Krause, M; Soltau, M; Zimmermann, E A; Hahn, M; Kornet, J; Hapfelmeier, A; Breer, S; Morlock, M; Wulff, B; Püschel, K; Glueer, C-C; Amling, M; Busse, B
Effects of long-term alendronate treatment on bone mineralisation, resorption parameters and biomechanics of single human vertebral trabeculae.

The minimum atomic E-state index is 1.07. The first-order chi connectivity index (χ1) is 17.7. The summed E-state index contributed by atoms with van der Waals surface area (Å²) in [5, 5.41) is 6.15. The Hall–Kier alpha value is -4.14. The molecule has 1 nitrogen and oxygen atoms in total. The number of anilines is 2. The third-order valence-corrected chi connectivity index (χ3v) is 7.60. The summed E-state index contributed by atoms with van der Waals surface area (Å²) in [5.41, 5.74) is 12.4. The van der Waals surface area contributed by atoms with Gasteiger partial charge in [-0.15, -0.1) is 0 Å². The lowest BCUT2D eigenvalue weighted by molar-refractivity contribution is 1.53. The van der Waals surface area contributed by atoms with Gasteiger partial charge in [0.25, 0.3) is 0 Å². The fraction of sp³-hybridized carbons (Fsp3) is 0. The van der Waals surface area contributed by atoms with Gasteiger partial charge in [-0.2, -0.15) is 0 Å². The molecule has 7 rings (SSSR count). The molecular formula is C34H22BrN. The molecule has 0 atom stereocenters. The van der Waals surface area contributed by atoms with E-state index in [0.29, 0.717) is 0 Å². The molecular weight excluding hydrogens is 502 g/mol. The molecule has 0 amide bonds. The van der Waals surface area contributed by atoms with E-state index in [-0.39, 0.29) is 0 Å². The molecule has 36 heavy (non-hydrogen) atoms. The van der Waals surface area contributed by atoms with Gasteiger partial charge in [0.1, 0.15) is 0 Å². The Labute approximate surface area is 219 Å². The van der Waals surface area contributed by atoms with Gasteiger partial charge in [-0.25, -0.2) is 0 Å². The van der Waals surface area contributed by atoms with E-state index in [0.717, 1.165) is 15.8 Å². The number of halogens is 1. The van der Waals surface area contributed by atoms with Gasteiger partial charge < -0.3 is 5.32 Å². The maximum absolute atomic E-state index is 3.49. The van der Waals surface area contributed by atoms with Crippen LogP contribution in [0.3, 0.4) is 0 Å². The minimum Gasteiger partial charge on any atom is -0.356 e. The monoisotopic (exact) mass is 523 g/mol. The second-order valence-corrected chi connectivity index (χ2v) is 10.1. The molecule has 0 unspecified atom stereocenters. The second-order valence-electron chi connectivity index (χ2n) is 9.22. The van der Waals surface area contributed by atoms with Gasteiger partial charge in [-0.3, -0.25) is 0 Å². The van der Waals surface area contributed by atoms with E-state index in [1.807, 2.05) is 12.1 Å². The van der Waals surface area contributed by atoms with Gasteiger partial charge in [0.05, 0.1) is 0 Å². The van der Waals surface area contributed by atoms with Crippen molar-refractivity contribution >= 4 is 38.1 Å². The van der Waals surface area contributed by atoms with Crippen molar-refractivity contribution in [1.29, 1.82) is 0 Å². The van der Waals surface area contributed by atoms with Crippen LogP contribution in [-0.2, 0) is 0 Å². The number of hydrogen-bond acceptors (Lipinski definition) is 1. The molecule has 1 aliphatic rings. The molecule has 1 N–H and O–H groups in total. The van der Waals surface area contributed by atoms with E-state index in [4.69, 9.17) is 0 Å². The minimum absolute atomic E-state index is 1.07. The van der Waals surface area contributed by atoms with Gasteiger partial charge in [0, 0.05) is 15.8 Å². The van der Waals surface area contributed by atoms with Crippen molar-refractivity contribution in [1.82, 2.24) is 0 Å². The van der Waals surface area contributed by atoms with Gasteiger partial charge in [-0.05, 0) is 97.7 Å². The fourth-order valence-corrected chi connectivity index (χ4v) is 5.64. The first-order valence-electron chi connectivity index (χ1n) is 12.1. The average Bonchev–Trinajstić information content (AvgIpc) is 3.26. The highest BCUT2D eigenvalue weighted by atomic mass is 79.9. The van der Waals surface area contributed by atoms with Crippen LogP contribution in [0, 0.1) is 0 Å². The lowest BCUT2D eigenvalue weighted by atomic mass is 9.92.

Due to their well-established fracture risk reduction, bisphosphonates are the most frequently used therapeutic agent to treat osteoporosis. Bisphosphonates reduce fracture risk by suppressing bone resorption, but the lower bone turnover could have a negative impact on bone quality at the tissue level. Here, we directly assess the structural and mechanical characteristics of cancellous bone from the lumbar vertebrae (L5) in non-treated osteoporotic controls (n=21), mid-term alendronate-treated osteoporotic patients (n=6), and long-term alendronate-treated osteoporotic patients (n=7). The strength and toughness of single trabeculae were evaluated, while the structure was characterised through measurements of microdamage accumulation, mineralisation distribution, and histological indices. The alendronate-treated cases had a reduced eroded surface (ES/BS, p<0.001) and a higher bone mineralisation in comparison to non-treated controls (p=0.037), which is indicative of low turnover associated with treatment. However, the amount of microdamage and the mechanical properties were similar among the control and treatment groups. As the tissue mineral density (TMD) increased significantly with alendronate treatment compared to non-treated osteoporotic controls, the reduction in resorption cavities could counterbalance the higher TMD allowing the alendronate-treated bone to maintain its mechanical properties and resist microdamage accumulation. A multivariate analysis of the possible predictors supports the theory that multiple factors (e.g., body mass index, TMD, and ES/BS) can impact the mechanical properties. Our results suggest that long-term alendronate treatment shows no adverse impact on mechanical cancellous bone characteristics.